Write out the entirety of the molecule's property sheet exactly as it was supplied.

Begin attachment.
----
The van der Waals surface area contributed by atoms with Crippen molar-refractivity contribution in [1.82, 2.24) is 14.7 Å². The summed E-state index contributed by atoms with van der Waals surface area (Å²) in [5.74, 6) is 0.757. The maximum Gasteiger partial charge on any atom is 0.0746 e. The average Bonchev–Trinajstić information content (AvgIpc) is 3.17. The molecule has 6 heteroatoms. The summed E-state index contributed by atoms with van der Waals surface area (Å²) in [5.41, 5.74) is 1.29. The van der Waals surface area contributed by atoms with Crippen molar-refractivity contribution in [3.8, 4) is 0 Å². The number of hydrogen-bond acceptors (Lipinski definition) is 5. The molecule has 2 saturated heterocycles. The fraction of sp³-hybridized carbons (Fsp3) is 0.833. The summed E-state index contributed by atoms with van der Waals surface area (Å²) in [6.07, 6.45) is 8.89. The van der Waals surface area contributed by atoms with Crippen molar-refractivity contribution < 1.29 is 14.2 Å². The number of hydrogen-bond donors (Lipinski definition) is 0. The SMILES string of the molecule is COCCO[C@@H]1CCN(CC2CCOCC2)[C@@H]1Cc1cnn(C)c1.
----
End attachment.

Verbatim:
The van der Waals surface area contributed by atoms with Crippen molar-refractivity contribution in [1.82, 2.24) is 14.7 Å². The summed E-state index contributed by atoms with van der Waals surface area (Å²) in [5.74, 6) is 0.757. The maximum Gasteiger partial charge on any atom is 0.0746 e. The average Bonchev–Trinajstić information content (AvgIpc) is 3.17. The molecule has 6 heteroatoms. The summed E-state index contributed by atoms with van der Waals surface area (Å²) in [5.41, 5.74) is 1.29. The van der Waals surface area contributed by atoms with Crippen molar-refractivity contribution in [3.8, 4) is 0 Å². The number of hydrogen-bond acceptors (Lipinski definition) is 5. The molecule has 2 saturated heterocycles. The fraction of sp³-hybridized carbons (Fsp3) is 0.833. The summed E-state index contributed by atoms with van der Waals surface area (Å²) in [6.07, 6.45) is 8.89. The van der Waals surface area contributed by atoms with Crippen molar-refractivity contribution < 1.29 is 14.2 Å². The number of hydrogen-bond donors (Lipinski definition) is 0. The SMILES string of the molecule is COCCO[C@@H]1CCN(CC2CCOCC2)[C@@H]1Cc1cnn(C)c1.